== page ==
Dana Goldman, PhD
Professor

Leonard D. Schaeffer Chair and Director USC Schaeffer Center for Health Policy & Economics
USC Price

Dana Goldman is a Professor and the Leonard D. Schaeffer Chair and Director of the USC Schaeffer Center for Health Policy and Economics. Until Fall 2009, he held RAND’s Distinguished Chair in Health Economics and directed RAND’s program in Economics, Finance, and Organization. He is also an Adjunct Professor of Health Services and Radiology at UCLA.

Dr. Goldman is a nationally-recognized health economist influential in both academic and policy circles. He is the author of over 100 articles and book chapters, including articles in some of the most prestigious medical, economic, health policy, and statistics journals. He is a health policy advisor to the Congressional Budget Office, and is a frequent speaker on health care issues. He serves on several editorial boards including Health Affairs and the American Journal of Managed Care. He is also a founding editor of the Forum for Health Economics and Policy, an online journal devoted to health economics and health policy.

Dr. Goldman’s work has been featured in the New York Times, Wall Street Journal, Washington Post, Business Week, U.S. News and World Report, The Economist, NBC Nightly News, CNN, National Public Radio, and other media. Dr. Goldman was the 2009 recipient of the Eugene Garfield Economic Impact Prize, recognizing outstanding research demonstrating how medical research impacts the economy. He was awarded the National Institute for Health Care Management Research Foundation award for excellence in health policy, and the Alice S. Hersh New Investigator Award recognizing the contributions of a young scholar to the field of health services research. He also has served on several panels for the National Academy of Sciences and Institute of Medicine, including a current panel on the fiscal future of the United States.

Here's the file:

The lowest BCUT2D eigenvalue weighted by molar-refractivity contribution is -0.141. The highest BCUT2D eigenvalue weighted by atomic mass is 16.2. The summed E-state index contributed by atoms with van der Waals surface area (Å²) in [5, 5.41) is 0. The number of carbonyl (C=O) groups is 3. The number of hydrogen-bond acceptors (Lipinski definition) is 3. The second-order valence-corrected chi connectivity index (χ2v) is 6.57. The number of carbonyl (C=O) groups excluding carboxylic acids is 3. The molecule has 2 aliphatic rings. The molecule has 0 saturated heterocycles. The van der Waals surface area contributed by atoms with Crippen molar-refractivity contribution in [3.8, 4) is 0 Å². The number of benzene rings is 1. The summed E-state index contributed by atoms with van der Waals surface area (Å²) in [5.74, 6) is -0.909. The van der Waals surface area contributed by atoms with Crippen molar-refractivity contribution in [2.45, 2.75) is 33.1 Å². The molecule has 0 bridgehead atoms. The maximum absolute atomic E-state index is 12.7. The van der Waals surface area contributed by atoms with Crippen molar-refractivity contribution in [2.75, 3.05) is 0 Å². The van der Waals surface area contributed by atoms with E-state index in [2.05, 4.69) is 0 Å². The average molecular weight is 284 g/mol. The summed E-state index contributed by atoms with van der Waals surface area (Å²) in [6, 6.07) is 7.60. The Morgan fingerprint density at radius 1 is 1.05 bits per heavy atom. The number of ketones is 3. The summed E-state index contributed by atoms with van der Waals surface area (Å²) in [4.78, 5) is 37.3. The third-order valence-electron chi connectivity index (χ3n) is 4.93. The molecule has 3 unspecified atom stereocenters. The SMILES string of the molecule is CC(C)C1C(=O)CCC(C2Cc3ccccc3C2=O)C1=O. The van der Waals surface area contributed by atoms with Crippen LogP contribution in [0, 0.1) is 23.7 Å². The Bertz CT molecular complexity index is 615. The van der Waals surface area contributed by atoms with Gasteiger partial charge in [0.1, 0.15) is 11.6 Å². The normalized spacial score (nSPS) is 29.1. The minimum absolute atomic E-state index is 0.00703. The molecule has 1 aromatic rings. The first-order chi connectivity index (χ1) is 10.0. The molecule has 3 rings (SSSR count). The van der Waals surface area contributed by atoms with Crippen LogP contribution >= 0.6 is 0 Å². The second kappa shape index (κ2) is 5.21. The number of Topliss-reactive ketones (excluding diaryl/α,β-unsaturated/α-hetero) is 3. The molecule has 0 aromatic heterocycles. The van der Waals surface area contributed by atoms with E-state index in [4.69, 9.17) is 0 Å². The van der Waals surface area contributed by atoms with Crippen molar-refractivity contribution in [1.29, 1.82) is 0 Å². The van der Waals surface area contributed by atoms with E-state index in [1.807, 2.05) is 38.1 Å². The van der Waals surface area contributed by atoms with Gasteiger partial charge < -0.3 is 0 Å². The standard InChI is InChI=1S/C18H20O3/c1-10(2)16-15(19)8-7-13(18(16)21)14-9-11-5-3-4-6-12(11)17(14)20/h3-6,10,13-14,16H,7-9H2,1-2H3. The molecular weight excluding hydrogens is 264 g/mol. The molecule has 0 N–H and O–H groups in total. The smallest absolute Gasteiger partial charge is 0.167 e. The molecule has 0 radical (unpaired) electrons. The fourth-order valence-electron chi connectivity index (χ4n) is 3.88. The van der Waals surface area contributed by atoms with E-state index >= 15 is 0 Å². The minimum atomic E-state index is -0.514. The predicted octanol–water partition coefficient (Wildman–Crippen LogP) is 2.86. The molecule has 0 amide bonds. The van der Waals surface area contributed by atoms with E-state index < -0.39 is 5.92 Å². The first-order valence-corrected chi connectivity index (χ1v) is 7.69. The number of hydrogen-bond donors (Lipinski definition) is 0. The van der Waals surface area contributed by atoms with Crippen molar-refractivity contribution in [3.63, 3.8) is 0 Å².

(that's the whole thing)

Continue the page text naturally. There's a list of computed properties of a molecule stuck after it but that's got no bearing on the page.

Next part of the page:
Dr. Goldman’s research sponsors include the National Institutes of Health, National Institute on Aging, National Cancer Institute, National Science Foundation, Amgen, Merck, Genentech, Pfizer, UnitedHealth, Pacificare, California Healthcare Foundation, Smith Richardson Foundation, Department of Defense, Department of Labor, and the Agency for Healthcare Research and Quality.

Dr. Goldman is also a research associate with the National Bureau of Economic Research, the nation’s leading economic research organization. He is the director of the RAND/UCLA Health Services Research Postdoctoral Training Program. He is also a founder and managing director of Precision Health Economics, a consulting firm to the health care industry. Dr. Goldman received his B.A. summa cum laude from Cornell University and a Ph.D. in Economics from Stanford University.